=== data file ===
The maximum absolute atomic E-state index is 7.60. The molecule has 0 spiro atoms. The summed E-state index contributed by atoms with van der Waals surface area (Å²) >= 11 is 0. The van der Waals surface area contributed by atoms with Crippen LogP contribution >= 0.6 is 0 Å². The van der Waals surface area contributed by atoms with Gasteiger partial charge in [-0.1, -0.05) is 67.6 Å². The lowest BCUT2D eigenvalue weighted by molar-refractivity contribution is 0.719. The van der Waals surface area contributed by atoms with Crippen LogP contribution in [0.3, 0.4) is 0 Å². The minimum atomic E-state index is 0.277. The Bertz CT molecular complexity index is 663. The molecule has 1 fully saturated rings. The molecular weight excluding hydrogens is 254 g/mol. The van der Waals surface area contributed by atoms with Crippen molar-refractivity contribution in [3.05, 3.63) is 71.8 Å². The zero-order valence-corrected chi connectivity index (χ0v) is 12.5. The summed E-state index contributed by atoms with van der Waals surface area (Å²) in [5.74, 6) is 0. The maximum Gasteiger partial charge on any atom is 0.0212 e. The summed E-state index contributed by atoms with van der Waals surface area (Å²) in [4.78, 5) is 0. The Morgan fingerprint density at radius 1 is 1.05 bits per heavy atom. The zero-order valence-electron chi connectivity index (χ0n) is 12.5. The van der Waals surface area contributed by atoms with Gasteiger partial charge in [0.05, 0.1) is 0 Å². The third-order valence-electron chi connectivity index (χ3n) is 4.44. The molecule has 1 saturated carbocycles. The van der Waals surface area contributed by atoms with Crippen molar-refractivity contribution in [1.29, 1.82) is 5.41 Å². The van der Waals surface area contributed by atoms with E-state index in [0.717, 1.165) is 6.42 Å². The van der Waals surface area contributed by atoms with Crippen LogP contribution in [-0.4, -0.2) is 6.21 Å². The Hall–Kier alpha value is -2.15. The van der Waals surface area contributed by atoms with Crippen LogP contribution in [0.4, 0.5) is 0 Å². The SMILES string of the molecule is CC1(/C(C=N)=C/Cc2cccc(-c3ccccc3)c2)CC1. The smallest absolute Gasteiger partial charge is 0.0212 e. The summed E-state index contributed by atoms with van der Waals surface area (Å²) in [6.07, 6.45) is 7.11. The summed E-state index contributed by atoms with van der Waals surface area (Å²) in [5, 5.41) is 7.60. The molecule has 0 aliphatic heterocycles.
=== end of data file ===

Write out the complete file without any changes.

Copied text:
The maximum absolute atomic E-state index is 7.60. The molecule has 0 spiro atoms. The summed E-state index contributed by atoms with van der Waals surface area (Å²) >= 11 is 0. The van der Waals surface area contributed by atoms with Crippen LogP contribution >= 0.6 is 0 Å². The van der Waals surface area contributed by atoms with Gasteiger partial charge in [-0.1, -0.05) is 67.6 Å². The lowest BCUT2D eigenvalue weighted by molar-refractivity contribution is 0.719. The van der Waals surface area contributed by atoms with Crippen LogP contribution in [0.3, 0.4) is 0 Å². The minimum atomic E-state index is 0.277. The Bertz CT molecular complexity index is 663. The molecule has 1 fully saturated rings. The molecular weight excluding hydrogens is 254 g/mol. The van der Waals surface area contributed by atoms with Crippen molar-refractivity contribution in [3.05, 3.63) is 71.8 Å². The zero-order valence-corrected chi connectivity index (χ0v) is 12.5. The summed E-state index contributed by atoms with van der Waals surface area (Å²) in [5.74, 6) is 0. The maximum Gasteiger partial charge on any atom is 0.0212 e. The summed E-state index contributed by atoms with van der Waals surface area (Å²) in [4.78, 5) is 0. The Morgan fingerprint density at radius 1 is 1.05 bits per heavy atom. The zero-order valence-electron chi connectivity index (χ0n) is 12.5. The van der Waals surface area contributed by atoms with Gasteiger partial charge in [0.05, 0.1) is 0 Å². The third-order valence-electron chi connectivity index (χ3n) is 4.44. The molecule has 1 saturated carbocycles. The van der Waals surface area contributed by atoms with Crippen molar-refractivity contribution in [1.29, 1.82) is 5.41 Å². The van der Waals surface area contributed by atoms with E-state index in [0.717, 1.165) is 6.42 Å². The van der Waals surface area contributed by atoms with Crippen LogP contribution in [-0.4, -0.2) is 6.21 Å². The Hall–Kier alpha value is -2.15. The van der Waals surface area contributed by atoms with Crippen LogP contribution in [0.4, 0.5) is 0 Å². The SMILES string of the molecule is CC1(/C(C=N)=C/Cc2cccc(-c3ccccc3)c2)CC1. The smallest absolute Gasteiger partial charge is 0.0212 e. The summed E-state index contributed by atoms with van der Waals surface area (Å²) in [6.07, 6.45) is 7.11. The summed E-state index contributed by atoms with van der Waals surface area (Å²) in [5, 5.41) is 7.60. The molecule has 0 aliphatic heterocycles.